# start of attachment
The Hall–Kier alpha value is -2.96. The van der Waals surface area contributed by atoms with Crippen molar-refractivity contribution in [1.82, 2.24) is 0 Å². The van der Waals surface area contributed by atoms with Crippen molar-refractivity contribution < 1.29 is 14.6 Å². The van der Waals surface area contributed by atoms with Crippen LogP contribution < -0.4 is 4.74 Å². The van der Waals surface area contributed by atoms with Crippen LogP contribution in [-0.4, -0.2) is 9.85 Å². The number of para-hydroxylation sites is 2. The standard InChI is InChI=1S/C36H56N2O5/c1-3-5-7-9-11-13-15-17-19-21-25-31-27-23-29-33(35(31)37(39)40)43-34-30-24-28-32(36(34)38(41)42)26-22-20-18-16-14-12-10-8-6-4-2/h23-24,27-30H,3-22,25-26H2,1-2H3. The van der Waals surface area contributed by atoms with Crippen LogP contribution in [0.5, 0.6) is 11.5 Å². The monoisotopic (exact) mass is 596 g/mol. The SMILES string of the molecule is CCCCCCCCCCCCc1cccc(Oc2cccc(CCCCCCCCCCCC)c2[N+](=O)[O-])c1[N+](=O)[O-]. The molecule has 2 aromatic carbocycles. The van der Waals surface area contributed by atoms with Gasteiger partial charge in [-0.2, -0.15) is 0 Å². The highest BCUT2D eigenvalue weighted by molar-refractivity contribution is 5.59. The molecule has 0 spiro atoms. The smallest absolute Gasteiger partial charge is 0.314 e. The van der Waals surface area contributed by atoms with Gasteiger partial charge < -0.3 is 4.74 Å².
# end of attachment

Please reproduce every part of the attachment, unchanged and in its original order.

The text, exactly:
The Hall–Kier alpha value is -2.96. The van der Waals surface area contributed by atoms with Crippen molar-refractivity contribution in [1.82, 2.24) is 0 Å². The van der Waals surface area contributed by atoms with Crippen molar-refractivity contribution < 1.29 is 14.6 Å². The van der Waals surface area contributed by atoms with Crippen LogP contribution < -0.4 is 4.74 Å². The van der Waals surface area contributed by atoms with Crippen LogP contribution in [-0.4, -0.2) is 9.85 Å². The number of para-hydroxylation sites is 2. The standard InChI is InChI=1S/C36H56N2O5/c1-3-5-7-9-11-13-15-17-19-21-25-31-27-23-29-33(35(31)37(39)40)43-34-30-24-28-32(36(34)38(41)42)26-22-20-18-16-14-12-10-8-6-4-2/h23-24,27-30H,3-22,25-26H2,1-2H3. The van der Waals surface area contributed by atoms with Crippen LogP contribution in [0.5, 0.6) is 11.5 Å². The monoisotopic (exact) mass is 596 g/mol. The SMILES string of the molecule is CCCCCCCCCCCCc1cccc(Oc2cccc(CCCCCCCCCCCC)c2[N+](=O)[O-])c1[N+](=O)[O-]. The molecule has 2 aromatic carbocycles. The van der Waals surface area contributed by atoms with Gasteiger partial charge in [-0.2, -0.15) is 0 Å². The highest BCUT2D eigenvalue weighted by molar-refractivity contribution is 5.59. The molecule has 0 spiro atoms. The smallest absolute Gasteiger partial charge is 0.314 e. The van der Waals surface area contributed by atoms with Gasteiger partial charge < -0.3 is 4.74 Å².